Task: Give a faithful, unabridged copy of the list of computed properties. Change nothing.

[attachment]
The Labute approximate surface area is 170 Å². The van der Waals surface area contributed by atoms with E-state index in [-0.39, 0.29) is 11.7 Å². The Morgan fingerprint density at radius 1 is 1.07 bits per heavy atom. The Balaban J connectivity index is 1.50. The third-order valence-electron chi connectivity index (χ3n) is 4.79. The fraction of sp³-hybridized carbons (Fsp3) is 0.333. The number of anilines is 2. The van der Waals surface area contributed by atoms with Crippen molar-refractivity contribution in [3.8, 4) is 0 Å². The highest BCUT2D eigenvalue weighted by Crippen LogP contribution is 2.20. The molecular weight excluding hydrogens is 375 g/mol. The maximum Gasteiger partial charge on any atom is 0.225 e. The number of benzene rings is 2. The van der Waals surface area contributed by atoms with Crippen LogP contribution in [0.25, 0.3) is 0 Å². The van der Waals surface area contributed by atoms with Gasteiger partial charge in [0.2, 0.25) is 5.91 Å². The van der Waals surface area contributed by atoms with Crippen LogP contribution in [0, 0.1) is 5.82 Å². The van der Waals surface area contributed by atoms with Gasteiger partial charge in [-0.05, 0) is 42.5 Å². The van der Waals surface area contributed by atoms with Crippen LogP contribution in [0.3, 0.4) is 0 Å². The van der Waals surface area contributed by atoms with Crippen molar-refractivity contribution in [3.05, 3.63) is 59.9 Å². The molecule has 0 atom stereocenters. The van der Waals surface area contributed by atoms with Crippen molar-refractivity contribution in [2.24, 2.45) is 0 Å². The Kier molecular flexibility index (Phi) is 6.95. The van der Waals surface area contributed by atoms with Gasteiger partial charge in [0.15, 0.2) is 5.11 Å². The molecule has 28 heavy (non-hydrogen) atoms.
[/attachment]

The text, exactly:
The Labute approximate surface area is 170 Å². The van der Waals surface area contributed by atoms with E-state index in [-0.39, 0.29) is 11.7 Å². The Morgan fingerprint density at radius 1 is 1.07 bits per heavy atom. The Balaban J connectivity index is 1.50. The third-order valence-electron chi connectivity index (χ3n) is 4.79. The fraction of sp³-hybridized carbons (Fsp3) is 0.333. The number of anilines is 2. The van der Waals surface area contributed by atoms with Crippen molar-refractivity contribution in [3.8, 4) is 0 Å². The highest BCUT2D eigenvalue weighted by Crippen LogP contribution is 2.20. The molecular weight excluding hydrogens is 375 g/mol. The maximum Gasteiger partial charge on any atom is 0.225 e. The number of benzene rings is 2. The van der Waals surface area contributed by atoms with Crippen LogP contribution in [0.25, 0.3) is 0 Å². The van der Waals surface area contributed by atoms with Gasteiger partial charge in [0.2, 0.25) is 5.91 Å². The van der Waals surface area contributed by atoms with Crippen LogP contribution in [0, 0.1) is 5.82 Å². The van der Waals surface area contributed by atoms with Gasteiger partial charge in [-0.05, 0) is 42.5 Å². The van der Waals surface area contributed by atoms with Crippen LogP contribution in [0.3, 0.4) is 0 Å². The van der Waals surface area contributed by atoms with Crippen molar-refractivity contribution in [3.05, 3.63) is 59.9 Å². The molecule has 0 atom stereocenters. The van der Waals surface area contributed by atoms with Crippen molar-refractivity contribution in [2.24, 2.45) is 0 Å². The Kier molecular flexibility index (Phi) is 6.95. The van der Waals surface area contributed by atoms with Gasteiger partial charge in [0.15, 0.2) is 5.11 Å². The molecule has 28 heavy (non-hydrogen) atoms.